Never a stranger to controversy, pop singer Madonna has been attracting criticism since her latest album, MDNA, was released in March for her frank and unapologetic use of a swastika during the corresponding international tour. The image drew criticism from fans and brought her a lawsuit threat from France's National Front party -- whose leader, Marine Le Pen, is shown on video with the Nazi symbol superimposed on her face during Madonna's performance of the song Nobody Knows Me.

Speaking in an interview for a Brazilian TV channel, Madonna said all the images used in her performance were indeed chosen purposefully. That film that was created is about the intolerance that we human beings have for one another and how much we judge people before knowing them, she said.

The National Front declared its intention to sue the 53-year old American singer after she continued to use the swastika at her concert in the Stade de France on July 14, which is Bastille Day, the national holiday. The party's vice president, Florian Philippot, said it could not accept such an odious comparison, the BBC notes.

Madonna, for her part, refused to remove the offending imagery from the performance, saying before her concert in Brazil that all images in the video were chosen purposefully.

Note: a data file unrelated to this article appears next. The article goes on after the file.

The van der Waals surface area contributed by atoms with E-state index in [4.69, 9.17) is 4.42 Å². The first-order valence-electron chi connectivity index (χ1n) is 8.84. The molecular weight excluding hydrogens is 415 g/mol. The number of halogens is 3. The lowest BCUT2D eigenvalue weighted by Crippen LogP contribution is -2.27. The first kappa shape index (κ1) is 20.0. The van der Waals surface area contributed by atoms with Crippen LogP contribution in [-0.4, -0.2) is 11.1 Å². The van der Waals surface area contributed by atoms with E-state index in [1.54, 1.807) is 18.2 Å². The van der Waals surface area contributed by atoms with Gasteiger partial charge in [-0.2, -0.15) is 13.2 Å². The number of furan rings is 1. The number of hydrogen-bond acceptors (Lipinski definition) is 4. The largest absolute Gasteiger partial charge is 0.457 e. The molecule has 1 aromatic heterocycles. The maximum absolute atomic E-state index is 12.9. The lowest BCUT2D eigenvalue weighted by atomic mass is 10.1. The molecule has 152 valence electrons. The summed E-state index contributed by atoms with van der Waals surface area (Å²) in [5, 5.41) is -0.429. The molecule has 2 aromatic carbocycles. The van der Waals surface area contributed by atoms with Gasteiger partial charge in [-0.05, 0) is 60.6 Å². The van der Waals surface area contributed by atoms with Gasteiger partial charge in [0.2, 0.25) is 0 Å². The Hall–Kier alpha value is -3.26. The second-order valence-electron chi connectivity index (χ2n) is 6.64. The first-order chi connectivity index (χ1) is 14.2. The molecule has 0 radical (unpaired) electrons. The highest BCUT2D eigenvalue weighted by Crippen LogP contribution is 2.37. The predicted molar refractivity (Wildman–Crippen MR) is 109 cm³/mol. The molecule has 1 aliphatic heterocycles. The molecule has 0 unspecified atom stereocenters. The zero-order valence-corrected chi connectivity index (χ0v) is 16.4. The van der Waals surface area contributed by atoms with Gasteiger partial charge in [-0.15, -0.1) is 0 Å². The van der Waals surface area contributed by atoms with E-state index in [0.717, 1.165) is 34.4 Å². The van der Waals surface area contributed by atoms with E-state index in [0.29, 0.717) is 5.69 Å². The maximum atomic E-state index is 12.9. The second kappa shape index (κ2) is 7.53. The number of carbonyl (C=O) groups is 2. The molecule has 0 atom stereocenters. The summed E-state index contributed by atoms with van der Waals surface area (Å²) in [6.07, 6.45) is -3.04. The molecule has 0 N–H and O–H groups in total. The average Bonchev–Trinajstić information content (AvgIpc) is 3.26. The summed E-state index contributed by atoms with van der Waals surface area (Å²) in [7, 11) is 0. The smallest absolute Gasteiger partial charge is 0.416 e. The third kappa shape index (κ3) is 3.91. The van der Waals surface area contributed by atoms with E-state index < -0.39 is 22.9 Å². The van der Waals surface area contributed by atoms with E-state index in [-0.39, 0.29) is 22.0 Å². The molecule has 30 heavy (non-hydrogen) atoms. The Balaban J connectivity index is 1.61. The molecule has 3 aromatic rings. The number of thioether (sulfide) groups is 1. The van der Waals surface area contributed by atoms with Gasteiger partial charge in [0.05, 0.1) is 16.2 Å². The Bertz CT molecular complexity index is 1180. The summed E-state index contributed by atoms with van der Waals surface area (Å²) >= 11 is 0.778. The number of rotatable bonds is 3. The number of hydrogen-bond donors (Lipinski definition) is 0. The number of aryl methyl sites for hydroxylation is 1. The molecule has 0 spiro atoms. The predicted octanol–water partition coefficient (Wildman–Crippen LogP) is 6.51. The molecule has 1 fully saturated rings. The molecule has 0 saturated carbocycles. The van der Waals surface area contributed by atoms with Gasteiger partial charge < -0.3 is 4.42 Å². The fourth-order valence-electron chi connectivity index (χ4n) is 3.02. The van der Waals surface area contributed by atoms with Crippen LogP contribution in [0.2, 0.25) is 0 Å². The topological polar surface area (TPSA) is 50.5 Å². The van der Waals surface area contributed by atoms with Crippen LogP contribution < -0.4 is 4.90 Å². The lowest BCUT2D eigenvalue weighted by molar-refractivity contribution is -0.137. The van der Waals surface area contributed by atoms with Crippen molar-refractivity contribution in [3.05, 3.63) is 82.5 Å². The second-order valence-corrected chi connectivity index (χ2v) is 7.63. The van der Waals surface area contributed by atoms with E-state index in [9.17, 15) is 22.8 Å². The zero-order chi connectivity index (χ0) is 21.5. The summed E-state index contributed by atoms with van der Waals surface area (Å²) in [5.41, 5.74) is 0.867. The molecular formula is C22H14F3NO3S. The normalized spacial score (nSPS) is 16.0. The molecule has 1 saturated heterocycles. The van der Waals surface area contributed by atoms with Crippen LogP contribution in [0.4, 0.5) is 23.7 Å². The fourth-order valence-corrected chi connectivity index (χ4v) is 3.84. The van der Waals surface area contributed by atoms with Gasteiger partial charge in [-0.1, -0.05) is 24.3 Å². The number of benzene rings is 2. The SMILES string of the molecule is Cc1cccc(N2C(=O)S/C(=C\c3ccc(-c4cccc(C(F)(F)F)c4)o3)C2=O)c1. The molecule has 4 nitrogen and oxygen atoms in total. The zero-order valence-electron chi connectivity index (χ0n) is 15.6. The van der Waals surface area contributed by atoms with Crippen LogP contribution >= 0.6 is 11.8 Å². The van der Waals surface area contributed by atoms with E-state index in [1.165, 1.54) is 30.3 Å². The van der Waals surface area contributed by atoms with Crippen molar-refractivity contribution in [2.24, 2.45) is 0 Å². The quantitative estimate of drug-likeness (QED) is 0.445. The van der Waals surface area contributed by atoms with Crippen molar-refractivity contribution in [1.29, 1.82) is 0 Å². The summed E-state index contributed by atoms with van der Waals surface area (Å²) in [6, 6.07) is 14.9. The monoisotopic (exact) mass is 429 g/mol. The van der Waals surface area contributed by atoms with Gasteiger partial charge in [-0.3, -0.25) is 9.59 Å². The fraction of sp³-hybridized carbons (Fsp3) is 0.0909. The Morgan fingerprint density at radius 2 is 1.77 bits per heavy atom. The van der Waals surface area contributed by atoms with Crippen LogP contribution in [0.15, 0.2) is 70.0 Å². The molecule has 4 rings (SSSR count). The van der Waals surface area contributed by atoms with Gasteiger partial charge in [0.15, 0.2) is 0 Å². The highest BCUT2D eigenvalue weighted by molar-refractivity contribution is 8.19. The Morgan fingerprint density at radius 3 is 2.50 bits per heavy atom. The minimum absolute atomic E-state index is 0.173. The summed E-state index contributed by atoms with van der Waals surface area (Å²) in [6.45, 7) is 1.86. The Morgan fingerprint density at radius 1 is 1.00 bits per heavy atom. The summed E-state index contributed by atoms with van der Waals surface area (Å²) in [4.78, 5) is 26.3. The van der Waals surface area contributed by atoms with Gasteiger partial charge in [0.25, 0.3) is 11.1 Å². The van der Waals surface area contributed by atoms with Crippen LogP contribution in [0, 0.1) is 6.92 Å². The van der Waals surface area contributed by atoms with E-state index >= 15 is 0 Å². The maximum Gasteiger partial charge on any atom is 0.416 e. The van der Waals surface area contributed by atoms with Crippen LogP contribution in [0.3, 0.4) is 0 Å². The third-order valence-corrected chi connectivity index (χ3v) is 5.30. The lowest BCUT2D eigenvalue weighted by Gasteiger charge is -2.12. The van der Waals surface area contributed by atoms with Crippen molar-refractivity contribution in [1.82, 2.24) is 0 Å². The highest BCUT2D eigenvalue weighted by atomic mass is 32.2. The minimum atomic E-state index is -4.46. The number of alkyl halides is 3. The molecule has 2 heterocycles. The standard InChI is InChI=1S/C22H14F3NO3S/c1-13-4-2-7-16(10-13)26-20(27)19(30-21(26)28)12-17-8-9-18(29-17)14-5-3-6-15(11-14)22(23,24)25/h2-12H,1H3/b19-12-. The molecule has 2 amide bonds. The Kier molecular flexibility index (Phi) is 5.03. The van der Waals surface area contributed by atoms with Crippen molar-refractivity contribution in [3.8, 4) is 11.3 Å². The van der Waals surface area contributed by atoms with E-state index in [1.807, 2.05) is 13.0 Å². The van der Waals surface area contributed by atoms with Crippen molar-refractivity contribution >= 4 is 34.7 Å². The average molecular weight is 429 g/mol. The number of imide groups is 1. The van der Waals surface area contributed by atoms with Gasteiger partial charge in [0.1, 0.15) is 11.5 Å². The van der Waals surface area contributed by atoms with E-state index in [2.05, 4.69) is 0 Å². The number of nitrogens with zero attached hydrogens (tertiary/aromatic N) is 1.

There seems to be a growing intolerance around the world, she said. In Greece, France, everywhere people are trying to kick out all the immigrants, make people cover up and not show what their religious affiliation is. Think about what's going on in Russia towards the gay community.

I'm calling attention to that intolerance and asking people to pay attention, she said, and invoked the swastika specifically to wake up to see how we are just creating more chaos in the world.

Giving a performance with the swastika image has not been the only controversial stunt on Madonna's MDNA tour, or even the only controversy of the week. Last Saturday during a performance in Edinburgh, Scotland, she brandished a gun onstage despite requests from local authorities to remove the act in light of the recent shooting in Aurora, Colo. The same day she performed heedless of these warnings, incidentally, a vigil was held for victims of the massacre.

Speaking to the swastika controversy, Madonna said she believed it is an artist's responsibility to call attention to world events and to help bring people together.

Art is there to track what's going on in the world, to make social commentary, she said.